students' videos could be used to remedy an injustice, but the
            students should be prepared to face the consequences of breaking the
            rules, even if their intentions are good.

            http://caselaw.findlaw.com/data2/californiastatecases/b133074.doc

            I've written about the case, as well as WWWEDU thread that started it,
            this morning on my PBS blog.

            The Student Becomes the Spy Master
            A video of a recent tasering incident by a police officer against a
            college student gets posted on YouTube and creates a public outcry.
            With more and more students having access to camera phones, how do you
            balance maintaining discipline with documenting injustices on campus?

            http://www.pbs.org/learningnow

            permalink:
            http://www.pbs.org/teachersource/learning.now/2006/12/the_student_becomes_the_spy_ma.html

            andy carvin
            andycarvin@...
          • Nancy Willard
            ... Fascinating, cyber-civil disobedience. Why is my ³grew up in the 60¹s have a small child adopted from India who shares Gandhi¹s birthday² heart
            Message 5 of 8 , Dec 5, 2006
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              >
              > I've already found one incident where this hypothesis was put to the
              > test. In 1999, a pair of students at an LA high school felt that their
              > teacher was acting inappropriately, but they didn't have any proof. So
              > they secretly videotaped the teacher in question, then supplied the
              > video to the school board. The board began disciplinary proceedings

              Fascinating, cyber-civil disobedience. Why is my ³grew up in the 60¹s have a
              small child adopted from India who shares Gandhi¹s birthday² heart smiling.
              ;-)

              Some teachers bully. There is very little research on this. One really great
              article is linked off of this page:
              http://www.stopbullyingnow.com/bullying%20by%20teachers.htm. This is the
              only reference I could find on this.

              I have focused on this issue in my cyberbullying book because I needed to
              address the web sites that students create that target school staff.
              Sometimes these sites put down teachers ‹ obese, gay. Picture a site that
              Harry Potter¹s Malfoy would create targeting Hagrid. Sometimes, you just
              have a bored kid, and kid who is not doing well and lashing out at anything
              having to do with school. But other times I think these web sites have been
              created by students who have been bullied by the school staff who they are
              targeting online. And I think it is really important for school officials to
              really figure out what is going on and not simply assume the child is
              totally in the wrong.

              Speaking of ³child,² mine wants a ride to school this cold morning. Bye.

              Nancy

              --
              Nancy Willard, M.S., J.D.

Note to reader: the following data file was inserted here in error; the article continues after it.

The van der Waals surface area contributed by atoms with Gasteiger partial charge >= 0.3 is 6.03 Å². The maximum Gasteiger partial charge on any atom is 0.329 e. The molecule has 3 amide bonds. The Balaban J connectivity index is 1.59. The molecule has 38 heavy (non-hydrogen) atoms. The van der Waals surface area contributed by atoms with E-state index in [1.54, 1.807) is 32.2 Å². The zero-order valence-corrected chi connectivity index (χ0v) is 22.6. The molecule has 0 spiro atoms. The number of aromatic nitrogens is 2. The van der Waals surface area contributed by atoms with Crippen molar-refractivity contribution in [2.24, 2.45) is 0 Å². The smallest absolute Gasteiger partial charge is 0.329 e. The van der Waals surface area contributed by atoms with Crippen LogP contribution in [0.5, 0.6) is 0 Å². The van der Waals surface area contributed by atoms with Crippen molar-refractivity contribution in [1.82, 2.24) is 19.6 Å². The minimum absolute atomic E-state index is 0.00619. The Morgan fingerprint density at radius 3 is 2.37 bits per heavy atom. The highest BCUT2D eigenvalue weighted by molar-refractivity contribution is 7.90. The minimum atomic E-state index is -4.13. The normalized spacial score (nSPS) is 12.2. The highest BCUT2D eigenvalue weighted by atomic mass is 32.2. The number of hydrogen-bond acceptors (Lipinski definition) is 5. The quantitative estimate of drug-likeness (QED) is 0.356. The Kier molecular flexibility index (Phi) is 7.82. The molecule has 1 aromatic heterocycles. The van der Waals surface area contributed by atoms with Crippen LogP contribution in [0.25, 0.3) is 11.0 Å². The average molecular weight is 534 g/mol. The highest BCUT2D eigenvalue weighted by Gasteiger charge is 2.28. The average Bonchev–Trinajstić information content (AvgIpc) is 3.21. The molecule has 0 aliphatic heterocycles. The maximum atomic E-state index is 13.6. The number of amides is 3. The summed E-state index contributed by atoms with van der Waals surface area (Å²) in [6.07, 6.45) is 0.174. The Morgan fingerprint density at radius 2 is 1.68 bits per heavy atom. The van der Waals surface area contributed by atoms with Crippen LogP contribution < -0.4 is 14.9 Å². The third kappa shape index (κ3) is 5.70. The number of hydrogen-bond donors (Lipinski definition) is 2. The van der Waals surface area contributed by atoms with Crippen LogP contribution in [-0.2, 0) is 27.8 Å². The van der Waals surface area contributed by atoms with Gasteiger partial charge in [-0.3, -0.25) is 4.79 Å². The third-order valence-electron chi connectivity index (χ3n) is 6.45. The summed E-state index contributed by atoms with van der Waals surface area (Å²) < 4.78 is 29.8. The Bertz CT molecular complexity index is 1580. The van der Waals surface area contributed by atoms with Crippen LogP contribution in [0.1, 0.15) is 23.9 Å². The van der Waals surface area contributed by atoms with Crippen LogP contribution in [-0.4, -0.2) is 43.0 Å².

Center for Safe and Responsible Internet Use
              http://csriu.org
              http://cyberbully.org
              nwillard@...

              Cyberbullying and Cyberthreats: Responding to the Challenge of Online Social
              Cruelty, Threats, and Distress, a resource for educators, is now available
              online at http://cyberbully.org

              Cyber-Safe Kids, Cyber-Savvy Teens: Helping Young People Use the Internet
              Safely and Responsibly. Jossey-Bass (forthcoming)




              [Non-text portions of this message have been removed]
            • Ja Young
              Dear Nancy - Your are correct in terms of students creating sites to put down teachers because the teachers really are bullies. About 6 years ago when my
              Message 6 of 8 , Dec 5, 2006
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                Dear Nancy -

                Your are correct in terms of students creating sites to put down teachers because the teachers really are bullies. About 6 years ago when my daughter was an AP / honor student but also a spoiled only, she complained about one of her English teacher's in high school, I took it with a grain of salt. But she was coming home upset and finally showed me sites from other students about this teacher - with quotes of things the teacher had said to them. I was literally shocked but still gave the teacher the benefit of the doubt and scheduled a meeting with her. When it was over I scheduled a meeting with the counselor and had my daughter's class changed. The kids were definitely right and if I had not had the opportunity to see so many other student's complaints online - I am not sure if I would have acted as quickly as I did, which would have been to my daughter's detriment.

                Take care,
                Ja Young

                Nancy Willard <nwillard@...> wrote:
                >
                > I've already found one incident where this hypothesis was put to the
                > test. In 1999, a pair of students at an LA high school felt that their
                > teacher was acting inappropriately, but they didn't have any proof. So